Ivory Soap Microwave Experiment

Ivory Soap Microwave Experiment:  “Wow” kids and grown-ups alike with a quick and easy science experiment that you can do at home.

We do the expanding Ivory Soap science experiment a couple of times a year here in my daycare, and it never fails to impress and excite us.  It’s one of our favourite quick and easy science activities, but the process and the results are nothing short of awesome!  This is an experiment that never gets old, no matter how many times we do it.

The amazing expanding ivory soap science experiment

Today, I’m going to show you how you can do the Ivory experiment at your house or in your classroom, and at the end of the post, I’ll suggest a few ways to use your soapy results.

You’ll need 3 things to conduct the Ivory Soap Microwave Experiment:

Bar of Ivory Soap ready for the microwave

For your convenience, this post contains affiliate links.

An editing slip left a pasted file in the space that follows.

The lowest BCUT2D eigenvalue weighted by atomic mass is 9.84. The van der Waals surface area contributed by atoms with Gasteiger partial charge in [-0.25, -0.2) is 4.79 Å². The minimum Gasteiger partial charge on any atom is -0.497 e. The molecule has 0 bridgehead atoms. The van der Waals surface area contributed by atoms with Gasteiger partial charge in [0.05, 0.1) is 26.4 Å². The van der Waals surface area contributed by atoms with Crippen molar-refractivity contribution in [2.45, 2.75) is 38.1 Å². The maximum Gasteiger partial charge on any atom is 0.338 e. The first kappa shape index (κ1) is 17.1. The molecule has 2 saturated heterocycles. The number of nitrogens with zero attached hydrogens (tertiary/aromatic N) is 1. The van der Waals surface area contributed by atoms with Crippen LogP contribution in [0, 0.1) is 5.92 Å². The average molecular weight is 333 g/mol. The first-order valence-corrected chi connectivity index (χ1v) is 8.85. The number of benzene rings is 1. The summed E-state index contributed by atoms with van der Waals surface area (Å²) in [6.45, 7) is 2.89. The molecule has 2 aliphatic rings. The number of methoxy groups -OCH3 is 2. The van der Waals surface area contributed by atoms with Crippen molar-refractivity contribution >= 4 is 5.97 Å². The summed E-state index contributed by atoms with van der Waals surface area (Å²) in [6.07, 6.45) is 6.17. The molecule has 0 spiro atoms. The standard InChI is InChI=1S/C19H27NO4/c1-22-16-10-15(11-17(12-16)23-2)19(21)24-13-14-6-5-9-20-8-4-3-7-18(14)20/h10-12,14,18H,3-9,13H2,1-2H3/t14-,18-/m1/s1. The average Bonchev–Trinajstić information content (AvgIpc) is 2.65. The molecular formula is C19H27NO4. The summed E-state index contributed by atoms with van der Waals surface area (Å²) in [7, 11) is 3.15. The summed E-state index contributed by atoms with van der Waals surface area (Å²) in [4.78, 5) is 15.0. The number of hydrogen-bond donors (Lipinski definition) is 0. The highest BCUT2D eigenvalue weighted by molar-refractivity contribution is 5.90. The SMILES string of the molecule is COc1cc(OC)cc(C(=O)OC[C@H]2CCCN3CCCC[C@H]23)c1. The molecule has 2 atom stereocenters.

• bar of ivory soap (do not try this with any other brand of soap)
  • microwaveable dinner plate
  • microwave 

Getting started:

Before you begin, you can take a few minutes to let the children examine the soap.  Use descriptive words as you take turns holding it, feeling it and smelling it.  If you have an extra bar of Ivory, you could drop the spare bar into a bowl of water to see how it floats.  I just wouldn’t wet the bar that you’re putting in the microwave.  I’m not sure how that would affect the science experiment.

Conducting your Ivory Soap Experiment:

  1. Place your Ivory on a microwaveable plate
  2. Put your soap in the microwave
  3. Run microwave on high for 1-2 minutes.  Today I set my microwave for 1:20.  You can’t really over-cook it, but it will reach a point where it stops expanding.